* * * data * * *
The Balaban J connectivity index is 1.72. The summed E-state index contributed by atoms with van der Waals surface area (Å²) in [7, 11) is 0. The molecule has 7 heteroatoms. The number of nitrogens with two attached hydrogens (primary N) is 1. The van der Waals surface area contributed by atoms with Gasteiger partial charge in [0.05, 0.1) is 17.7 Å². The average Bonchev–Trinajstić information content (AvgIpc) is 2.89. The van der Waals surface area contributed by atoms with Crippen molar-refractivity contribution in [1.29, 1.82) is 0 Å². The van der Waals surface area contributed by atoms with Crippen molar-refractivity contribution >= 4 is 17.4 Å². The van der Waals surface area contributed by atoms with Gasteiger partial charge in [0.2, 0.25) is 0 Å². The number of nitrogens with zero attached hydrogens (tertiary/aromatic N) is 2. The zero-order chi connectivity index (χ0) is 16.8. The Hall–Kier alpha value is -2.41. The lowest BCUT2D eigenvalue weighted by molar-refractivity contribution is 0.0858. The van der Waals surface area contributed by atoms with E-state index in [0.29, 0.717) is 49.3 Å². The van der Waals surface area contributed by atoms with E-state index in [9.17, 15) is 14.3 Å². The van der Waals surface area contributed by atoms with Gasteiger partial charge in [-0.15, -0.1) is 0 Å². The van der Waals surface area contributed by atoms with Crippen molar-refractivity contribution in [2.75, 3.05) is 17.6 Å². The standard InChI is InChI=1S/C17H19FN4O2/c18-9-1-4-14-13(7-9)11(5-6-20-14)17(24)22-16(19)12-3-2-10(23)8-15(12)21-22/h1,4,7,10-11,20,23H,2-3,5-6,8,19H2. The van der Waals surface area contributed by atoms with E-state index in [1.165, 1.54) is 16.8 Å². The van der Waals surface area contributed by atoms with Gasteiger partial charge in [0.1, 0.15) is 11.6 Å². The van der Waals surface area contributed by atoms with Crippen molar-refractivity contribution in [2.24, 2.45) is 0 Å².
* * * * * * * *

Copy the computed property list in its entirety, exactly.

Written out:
The Balaban J connectivity index is 1.72. The summed E-state index contributed by atoms with van der Waals surface area (Å²) in [7, 11) is 0. The molecule has 7 heteroatoms. The number of nitrogens with two attached hydrogens (primary N) is 1. The van der Waals surface area contributed by atoms with Gasteiger partial charge in [0.05, 0.1) is 17.7 Å². The average Bonchev–Trinajstić information content (AvgIpc) is 2.89. The van der Waals surface area contributed by atoms with Crippen molar-refractivity contribution in [1.29, 1.82) is 0 Å². The van der Waals surface area contributed by atoms with Crippen molar-refractivity contribution >= 4 is 17.4 Å². The van der Waals surface area contributed by atoms with Gasteiger partial charge in [0.2, 0.25) is 0 Å². The number of nitrogens with zero attached hydrogens (tertiary/aromatic N) is 2. The zero-order chi connectivity index (χ0) is 16.8. The Hall–Kier alpha value is -2.41. The lowest BCUT2D eigenvalue weighted by molar-refractivity contribution is 0.0858. The van der Waals surface area contributed by atoms with E-state index in [0.29, 0.717) is 49.3 Å². The van der Waals surface area contributed by atoms with E-state index in [9.17, 15) is 14.3 Å². The van der Waals surface area contributed by atoms with Gasteiger partial charge in [-0.15, -0.1) is 0 Å². The van der Waals surface area contributed by atoms with Crippen molar-refractivity contribution in [2.75, 3.05) is 17.6 Å². The standard InChI is InChI=1S/C17H19FN4O2/c18-9-1-4-14-13(7-9)11(5-6-20-14)17(24)22-16(19)12-3-2-10(23)8-15(12)21-22/h1,4,7,10-11,20,23H,2-3,5-6,8,19H2. The van der Waals surface area contributed by atoms with E-state index in [1.165, 1.54) is 16.8 Å². The van der Waals surface area contributed by atoms with Gasteiger partial charge in [0.1, 0.15) is 11.6 Å². The van der Waals surface area contributed by atoms with Crippen molar-refractivity contribution in [2.24, 2.45) is 0 Å².